LEGISLATIVE SESSION 2023
The session is now half over! Read below to learn about the new hostile bill released this week, a victory against another hostile and poorly conceived bill, and the compromise domestic violence amendments.
HB 314 Domestic Violence Amendments Marsha Judkins, (R), Provo
STATUS: Amendments now available to read - committee hearing soon
We have been working with Representative Judkins on a bill that will expand on the work we as an industry started which gives victims of domestic violence a way out of a lease with a small cancelation fee.
We feel this bill is a needed protection for renters who are victims of DV but doesn’t hurt landlords. In fact, the language in here will actually be an improvement and add protections for landlords, particularly the requirement to have 15 days to turn the rental unit with rent being paid. The RHA will support this bill and expect it to be in committee this week.
By the time these changes become law (first week of May)
Below is a summary of changes that was created by the advocates:
HB 316 RESIDENTIAL RENTAL AMENDMENTS GayLynn Bennion (D), Cottonwood Heights
STATUS: Defeated in committee 2-11
After talking with the sponsor two weeks ago, the sponsor indicated willingness to accept our suggested changes/compromise. However, this sponsor did what he has done many times and instead of taking generous changes and getting some of what she wanted, rejected compromise and insisted on “her way or the highway”.
This bill did two things:
- It required all expenses in the contract be listed in the first page of the lease, or on consecutive pages
- It required 90 days’ notice of rent increase if the increase is greater than 10% or $100
Special thanks to our lobbyists Mike Ostermiller and Chris Kyler and all who rallied at the last minute to defeat this bill. We were a little blindsided, having been told we had a compromise. Instead the sponsor rejected compromise and made amendments making the bill even worse, not better. We only saw language the night before the hearing and didn’t even find out the bill was on the hearing agenda until minutes before. Whether those actions were dirty tricks or an oversight, this is a reminder that bills that housing bills which are contentious die. It is always best for renters groups and advocates who want changes to work with us and get us on board as a partner. We would much rather promote legislation that works, that fight poorly conceived measures that would have hurt the people it was intended to help. For info on how the bill hurt renters read last week’s message.
SB 191 Condominium and Community Association Amendments, Wayne Harper (R), West Jordan
STATUS: Awaiting an amendment on the 35% language – expected in committee this week
Several years ago the rental housing industry sought and received prohibitions on community associations (HOA’s/PUD) charging extra fees to rental unit operators. The community association community is seeking the ability to charge a $250 annual administrative fee to rental operators. However, we insisted that the fee could only be charged in associations that allowed the maximum number of rentals in their community that would comply with HUD financing limits allow 35%. If allowing an annual fee to be charged (which would most likely be passed on to the renter in the lease) increased the number of rental units in community associations, it would help with rental supply and housing affordability. It could also create more opportunities for investors.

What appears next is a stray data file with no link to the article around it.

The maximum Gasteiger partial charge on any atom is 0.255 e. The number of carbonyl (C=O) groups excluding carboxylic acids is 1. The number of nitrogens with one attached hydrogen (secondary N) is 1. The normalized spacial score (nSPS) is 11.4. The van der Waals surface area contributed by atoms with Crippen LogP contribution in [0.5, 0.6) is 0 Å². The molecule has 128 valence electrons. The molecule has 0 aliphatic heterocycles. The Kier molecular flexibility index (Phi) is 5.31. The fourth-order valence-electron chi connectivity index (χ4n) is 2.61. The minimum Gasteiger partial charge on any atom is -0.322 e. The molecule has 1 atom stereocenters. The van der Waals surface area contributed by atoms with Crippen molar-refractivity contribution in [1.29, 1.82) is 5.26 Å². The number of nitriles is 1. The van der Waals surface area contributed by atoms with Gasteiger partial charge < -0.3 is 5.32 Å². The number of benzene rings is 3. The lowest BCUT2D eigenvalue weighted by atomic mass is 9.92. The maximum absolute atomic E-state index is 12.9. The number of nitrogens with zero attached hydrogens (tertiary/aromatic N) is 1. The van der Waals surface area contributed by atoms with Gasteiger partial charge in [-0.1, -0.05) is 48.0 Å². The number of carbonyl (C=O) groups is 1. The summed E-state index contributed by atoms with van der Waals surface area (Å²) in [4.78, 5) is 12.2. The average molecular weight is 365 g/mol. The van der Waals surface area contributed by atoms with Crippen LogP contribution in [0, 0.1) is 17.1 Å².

Un-Numbered Property Rental Amendments, Rep. Ken Ivory, (R) South Jordan
Representative Ivory has asked to talk to us about potential proposals. We are waiting for him to give us a time. We will provide an update once we meet with him.
HB 420 Eviction Amendments, Jennifer Dailey-Provost, (D) Salt Lake City
STATUS: Sent to Rules Committee for assignment to committee
We received late notice of a bill that would weaken accountability for renters. HB 420 would allow judges to waive treble damages in eviction judgements. Utah statute currently imposes triple damages (meaning the rent and damages are tripled) if renters refuse to work with landlords to find solutions when a renter violates a lease. Treble damages are an important tool that is used to bring renters to the table to find solutions, like moving if they can’t pay, setting up payments plans, etc. In many cases, rental operators and their attorneys waive treble damages if renters work with us. In fact, 49% of evictions filings in Utah are resolved without a court judgement, in our opinion, because the threat of treble damages brings renters to the table and helps resolve the case!
Representative Dailey-Provost’s bill would allow judges to determine whether to award treble damages instead of requiring them to. We think that would result in most judges refusing to award them, taking away the threat and making renters less likely to work with us to find a resolution. We also think it would delay eviction judgements, because currently judges work to quickly resolve cases because the treble damages clock is ticking (for instance granting a one-week delay results in 3 more weeks rent owed if the renter ultimately loses the case). We have often heard judges tell renters that delays only hurt them in the long run and we worry if treble damages are removed, delays would become common.
Representative Dailey-Provost has a history of running bills without consulting with the rental housing industry, and has, in the past, refused to even meet with us. That leads us to be pessimistic about resolving this bill through compromise, although we will as always try!
We will keep you updated if this bill receives a committee hearing.
For more information and to read bills, click below on our weekly tracking sheet.